- TD Ameritrade – I love the Think or Swim platform by TD Ameritrade. In my opinion, it is the best and free charting software on the market. I use Think or Swim to plan my trades and monitor the market.
You don’t have to open three brokerage accounts. You only need one to get started investing. Take time to browse brokers and find one that works best for you.
Don’t want to be alone? Consider finding a brick and mortar business like Edward Jones. You can walk in, talk to someone, and create a personalized plan for investing.
Research exchange trade funds
Next, you’ll want to research exchange trade funds and determine what funds you’ll want to invest in. I recommend starting with the list of Vanguard ETFs.
Generally, you want to look for exchange trade funds which have been increasing in value over the last 10 years. Past performance isn’t a guarantee of future performance, but it’s a good rule of thumb.
You’ll also want to consider the ETF management fee. If two funds are similar, but the first charges a 1 percent fee and the other a 0.07 percent, the 0.07 may be more desirable.
However, you need to know what the different types of available ETFs. Having a good understanding will help you choose the index funds relevant to your situation.
Understanding different types of exchange trade funds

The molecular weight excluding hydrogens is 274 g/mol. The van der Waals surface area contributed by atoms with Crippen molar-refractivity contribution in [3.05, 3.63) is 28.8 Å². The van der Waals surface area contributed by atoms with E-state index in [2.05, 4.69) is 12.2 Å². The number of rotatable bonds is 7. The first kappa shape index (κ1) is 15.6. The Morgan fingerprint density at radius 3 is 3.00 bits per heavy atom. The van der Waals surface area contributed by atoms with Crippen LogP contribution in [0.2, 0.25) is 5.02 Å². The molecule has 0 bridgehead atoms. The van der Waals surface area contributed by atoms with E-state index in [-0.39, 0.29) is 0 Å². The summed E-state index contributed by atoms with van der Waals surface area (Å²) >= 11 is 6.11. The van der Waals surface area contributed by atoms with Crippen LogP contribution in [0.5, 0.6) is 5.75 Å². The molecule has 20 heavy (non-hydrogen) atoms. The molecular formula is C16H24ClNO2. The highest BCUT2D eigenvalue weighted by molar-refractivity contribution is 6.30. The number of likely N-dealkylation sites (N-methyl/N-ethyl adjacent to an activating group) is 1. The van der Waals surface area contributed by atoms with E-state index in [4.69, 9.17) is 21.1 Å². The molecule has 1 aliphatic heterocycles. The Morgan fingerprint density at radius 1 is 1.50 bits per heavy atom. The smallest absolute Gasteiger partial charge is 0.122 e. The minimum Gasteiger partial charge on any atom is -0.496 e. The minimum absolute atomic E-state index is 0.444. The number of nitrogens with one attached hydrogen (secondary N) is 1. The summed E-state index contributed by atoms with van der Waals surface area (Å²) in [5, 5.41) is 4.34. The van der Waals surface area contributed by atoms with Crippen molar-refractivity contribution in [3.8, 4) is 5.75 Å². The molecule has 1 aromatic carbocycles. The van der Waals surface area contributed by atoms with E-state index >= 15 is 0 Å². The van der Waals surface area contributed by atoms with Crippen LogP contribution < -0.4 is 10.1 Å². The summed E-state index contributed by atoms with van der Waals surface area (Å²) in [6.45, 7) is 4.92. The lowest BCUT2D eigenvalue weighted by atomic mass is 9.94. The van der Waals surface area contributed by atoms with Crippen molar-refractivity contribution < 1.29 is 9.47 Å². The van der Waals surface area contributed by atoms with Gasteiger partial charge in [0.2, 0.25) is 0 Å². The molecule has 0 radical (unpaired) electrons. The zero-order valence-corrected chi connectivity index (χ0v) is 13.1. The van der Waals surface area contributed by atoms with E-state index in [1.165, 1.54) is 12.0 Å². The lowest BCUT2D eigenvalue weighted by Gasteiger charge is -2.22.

The first thing you need to know is if the exchange trade fund is international or domestic. Domestic ETFs are United States companies while international invests in other countries.
Large, mid, and small-cap funds all refer to the size of the companies held within the fund. Large companies are generally more stable, but aren’t necessarily growth oriented. Small-cap funds are about up and coming companies and may be more volatile.
Furthermore, funds can be broken down between growth, value, and blend. Growth stocks are expected to grow while value stocks are stocks that may be under-priced. Blends are a combination that hold both growth and value stocks.
Dividend funds are aimed at providing an income to investors. Some investors choose dividend funds because they pay an income during good and bad markets.
Target retirement funds grow in conservatism over time. You may start out investing in your 20s with a 100 percent stock portfolio. As you near retirement, your fund will automatically have more bonds than stocks.
Bond funds are primarily made up of bonds for added conservatism. Bond funds can help protect your money during an economic downturn.
Sector specific only invests in one type of asset. For example, one fund might invest only in real estate or technology.Click to Tweet! Please Share!Click To Tweet